Five Percent Back on Vegetables?

by Alexandra London-Gross on September 25, 2012

in Health, Living

I’ve often said that my health insurance company should pay for, or at least subsidize, my gym membership. Between a typically gym, boutique studios, two pairs of running shoes a year, and a certain predilection for lululemon, exercising can become expensive. I do feel fortunate that I’m motivated and committed to maintain a certain level of fitness which in turn benefits my long range health outcomes. While I might not be thinking about preventing heart disease on my long runs, it is a preventive measure.

Although my insurance isn’t helping to pay for my workouts, Humana is now investing in what their customers eat. Last week Humana announced a new partnership with Wal-Mart that will provide more than 1 million members of its wellness program,”HumanaVitality”, a 5% discount on groceries. This program will launch on October 15 and is intended to encourage healthier food choices, which in turn could reduce health-care costs due to diet-related chronic diseases.

HumanaVitality members will receive a 5% discount (accrued through a membership card) on any of the “Great for You” products sold at Wal-Mart. Wal-Mart developed a nutrition criteria at the beginning of 2012 as a type of front of package labeling. The “Great for You” criteria breaks foods into two tiers of criteria to meet. The first tier includes:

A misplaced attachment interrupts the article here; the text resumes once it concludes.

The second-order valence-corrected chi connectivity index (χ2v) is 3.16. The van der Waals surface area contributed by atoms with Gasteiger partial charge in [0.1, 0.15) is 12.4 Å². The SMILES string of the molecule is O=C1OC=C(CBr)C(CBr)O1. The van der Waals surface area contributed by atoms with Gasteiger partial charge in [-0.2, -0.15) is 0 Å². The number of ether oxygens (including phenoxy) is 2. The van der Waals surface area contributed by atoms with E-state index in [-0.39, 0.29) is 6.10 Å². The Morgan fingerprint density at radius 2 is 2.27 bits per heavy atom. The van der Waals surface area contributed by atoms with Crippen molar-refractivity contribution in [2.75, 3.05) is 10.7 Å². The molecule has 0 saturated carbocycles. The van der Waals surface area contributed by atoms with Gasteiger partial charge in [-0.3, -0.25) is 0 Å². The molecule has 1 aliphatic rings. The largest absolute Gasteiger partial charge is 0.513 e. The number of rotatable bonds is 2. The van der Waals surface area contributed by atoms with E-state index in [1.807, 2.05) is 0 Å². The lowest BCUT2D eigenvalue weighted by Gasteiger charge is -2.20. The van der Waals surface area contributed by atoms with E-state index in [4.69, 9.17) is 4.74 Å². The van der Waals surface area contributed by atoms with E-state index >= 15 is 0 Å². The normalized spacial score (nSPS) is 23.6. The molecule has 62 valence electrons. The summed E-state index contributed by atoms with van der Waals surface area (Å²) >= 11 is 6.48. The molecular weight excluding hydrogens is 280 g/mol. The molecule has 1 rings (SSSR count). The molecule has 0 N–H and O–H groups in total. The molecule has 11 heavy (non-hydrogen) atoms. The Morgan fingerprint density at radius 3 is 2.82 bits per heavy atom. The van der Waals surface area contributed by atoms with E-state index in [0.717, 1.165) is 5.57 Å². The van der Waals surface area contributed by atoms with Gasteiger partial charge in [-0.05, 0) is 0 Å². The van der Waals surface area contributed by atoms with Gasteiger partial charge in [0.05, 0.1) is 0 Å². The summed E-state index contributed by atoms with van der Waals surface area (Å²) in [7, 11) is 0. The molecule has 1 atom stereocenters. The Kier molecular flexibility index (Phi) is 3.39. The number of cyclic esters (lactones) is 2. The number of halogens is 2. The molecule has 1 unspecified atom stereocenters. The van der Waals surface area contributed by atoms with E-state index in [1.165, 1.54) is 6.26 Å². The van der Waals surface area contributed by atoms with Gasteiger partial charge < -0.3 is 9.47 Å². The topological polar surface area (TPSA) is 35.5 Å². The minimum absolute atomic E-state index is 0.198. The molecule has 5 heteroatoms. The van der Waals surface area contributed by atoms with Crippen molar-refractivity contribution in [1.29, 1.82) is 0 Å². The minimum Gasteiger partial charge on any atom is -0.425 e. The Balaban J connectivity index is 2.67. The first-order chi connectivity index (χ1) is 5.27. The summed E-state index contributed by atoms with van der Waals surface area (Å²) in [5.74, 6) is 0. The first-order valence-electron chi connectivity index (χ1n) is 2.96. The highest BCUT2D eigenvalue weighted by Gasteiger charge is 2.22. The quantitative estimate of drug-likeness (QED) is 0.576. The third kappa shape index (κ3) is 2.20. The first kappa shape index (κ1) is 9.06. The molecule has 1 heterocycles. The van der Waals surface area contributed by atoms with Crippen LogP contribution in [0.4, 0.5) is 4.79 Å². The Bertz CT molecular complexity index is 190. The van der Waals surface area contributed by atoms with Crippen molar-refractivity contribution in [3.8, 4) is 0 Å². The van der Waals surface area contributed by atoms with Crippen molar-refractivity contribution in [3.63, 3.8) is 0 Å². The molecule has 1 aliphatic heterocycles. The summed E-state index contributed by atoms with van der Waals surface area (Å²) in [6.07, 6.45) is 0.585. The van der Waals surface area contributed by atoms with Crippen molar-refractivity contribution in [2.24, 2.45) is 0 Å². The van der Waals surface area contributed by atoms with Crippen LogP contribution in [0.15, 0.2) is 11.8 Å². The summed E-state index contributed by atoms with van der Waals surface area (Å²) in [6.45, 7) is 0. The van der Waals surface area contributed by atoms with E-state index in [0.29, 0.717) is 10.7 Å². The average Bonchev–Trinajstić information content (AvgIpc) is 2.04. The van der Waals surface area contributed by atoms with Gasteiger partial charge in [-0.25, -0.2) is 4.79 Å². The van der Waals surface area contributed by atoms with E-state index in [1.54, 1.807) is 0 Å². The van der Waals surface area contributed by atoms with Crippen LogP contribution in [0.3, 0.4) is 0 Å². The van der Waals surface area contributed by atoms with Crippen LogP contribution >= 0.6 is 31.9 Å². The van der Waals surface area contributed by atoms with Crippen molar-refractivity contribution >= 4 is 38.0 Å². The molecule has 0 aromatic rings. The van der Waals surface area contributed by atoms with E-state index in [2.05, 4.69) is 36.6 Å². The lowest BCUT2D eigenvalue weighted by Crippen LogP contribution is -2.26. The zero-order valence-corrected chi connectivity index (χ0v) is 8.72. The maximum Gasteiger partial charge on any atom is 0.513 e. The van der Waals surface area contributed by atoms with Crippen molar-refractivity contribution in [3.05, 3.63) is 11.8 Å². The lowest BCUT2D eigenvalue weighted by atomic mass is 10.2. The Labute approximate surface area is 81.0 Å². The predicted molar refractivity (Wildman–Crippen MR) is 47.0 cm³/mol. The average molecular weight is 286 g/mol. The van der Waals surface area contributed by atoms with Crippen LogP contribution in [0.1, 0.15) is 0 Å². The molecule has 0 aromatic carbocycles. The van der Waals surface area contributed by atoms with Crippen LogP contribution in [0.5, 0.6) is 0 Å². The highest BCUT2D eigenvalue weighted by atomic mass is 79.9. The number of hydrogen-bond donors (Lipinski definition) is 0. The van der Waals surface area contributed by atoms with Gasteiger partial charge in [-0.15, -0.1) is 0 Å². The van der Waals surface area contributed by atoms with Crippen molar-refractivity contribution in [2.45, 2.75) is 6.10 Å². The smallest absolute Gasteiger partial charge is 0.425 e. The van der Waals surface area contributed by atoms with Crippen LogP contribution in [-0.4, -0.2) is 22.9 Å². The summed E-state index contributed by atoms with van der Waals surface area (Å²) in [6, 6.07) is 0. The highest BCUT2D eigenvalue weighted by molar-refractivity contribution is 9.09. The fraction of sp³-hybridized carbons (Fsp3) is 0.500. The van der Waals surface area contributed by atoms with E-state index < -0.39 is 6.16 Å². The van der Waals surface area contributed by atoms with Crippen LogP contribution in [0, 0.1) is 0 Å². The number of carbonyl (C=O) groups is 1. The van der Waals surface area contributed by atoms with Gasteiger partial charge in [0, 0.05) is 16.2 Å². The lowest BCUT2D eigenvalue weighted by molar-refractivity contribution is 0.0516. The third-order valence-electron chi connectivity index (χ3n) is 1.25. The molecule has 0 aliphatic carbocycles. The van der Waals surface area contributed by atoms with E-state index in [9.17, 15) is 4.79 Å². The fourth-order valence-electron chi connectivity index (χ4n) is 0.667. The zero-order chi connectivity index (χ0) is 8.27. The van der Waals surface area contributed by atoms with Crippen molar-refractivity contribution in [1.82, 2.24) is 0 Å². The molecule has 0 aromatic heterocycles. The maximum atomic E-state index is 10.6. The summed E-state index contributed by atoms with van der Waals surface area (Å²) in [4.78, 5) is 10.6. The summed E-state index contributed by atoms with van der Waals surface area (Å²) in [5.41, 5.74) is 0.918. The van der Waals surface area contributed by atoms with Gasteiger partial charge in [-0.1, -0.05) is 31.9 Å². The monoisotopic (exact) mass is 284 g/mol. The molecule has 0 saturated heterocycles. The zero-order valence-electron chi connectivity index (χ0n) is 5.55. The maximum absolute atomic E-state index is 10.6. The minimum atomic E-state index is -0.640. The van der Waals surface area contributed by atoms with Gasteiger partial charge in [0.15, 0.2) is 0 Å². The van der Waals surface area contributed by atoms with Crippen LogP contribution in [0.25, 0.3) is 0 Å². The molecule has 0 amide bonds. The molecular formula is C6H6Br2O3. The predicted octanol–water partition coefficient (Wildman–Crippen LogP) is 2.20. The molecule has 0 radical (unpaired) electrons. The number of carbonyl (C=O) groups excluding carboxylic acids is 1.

• Fruit or vegetables (fresh, frozen, canned, dried and 100% juices)
  • 100% whole grain products (e.g., rolled oats, barley, popcorn)
  • Unflavored, low-fat or non-fat fluid milk and yogurt
  • Protein foods, including eggs, seafood, and poultry and meat products that meet or exceed the USDA definition of lean
  • Fats/oils and nuts/seeds (and spreads) with ≤ 15% of total calories from saturated fat

The second tier is a little more complicated and is focused on processed foods but sets limits for fat, sodium, and added sugars.

I’m cautious to think that a 5% return is enough to promote healthy food choices and change consumer behavior. I’m also concerned about canned fruits and vegetables, which can be a good option if they free of added sugar and/or sodium-free, being considered a “Great for You” option. Additionally, the 5% back is added to a membership card which can be used to purchase anything sold in Wal-Mart, including highly processed and not so healthy food items.

While this partnership could be a step in the right direction, I think it misses the mark. Providing consumers an automatic 5% discount on fruits and vegetables will directly impact their grocery bill and is an immediate cue for a positive behavior. I personally would struggle to remember to use my rewards on a separate card. And I’m guessing Wal-Mart does not have in place a system to monitor how the 5% back is used in stores.

Is this the next step for insurance companies in promoting a healthier lifestyle? If you’re listening Aetna, I’ll take 5% back from Whole Foods anytime.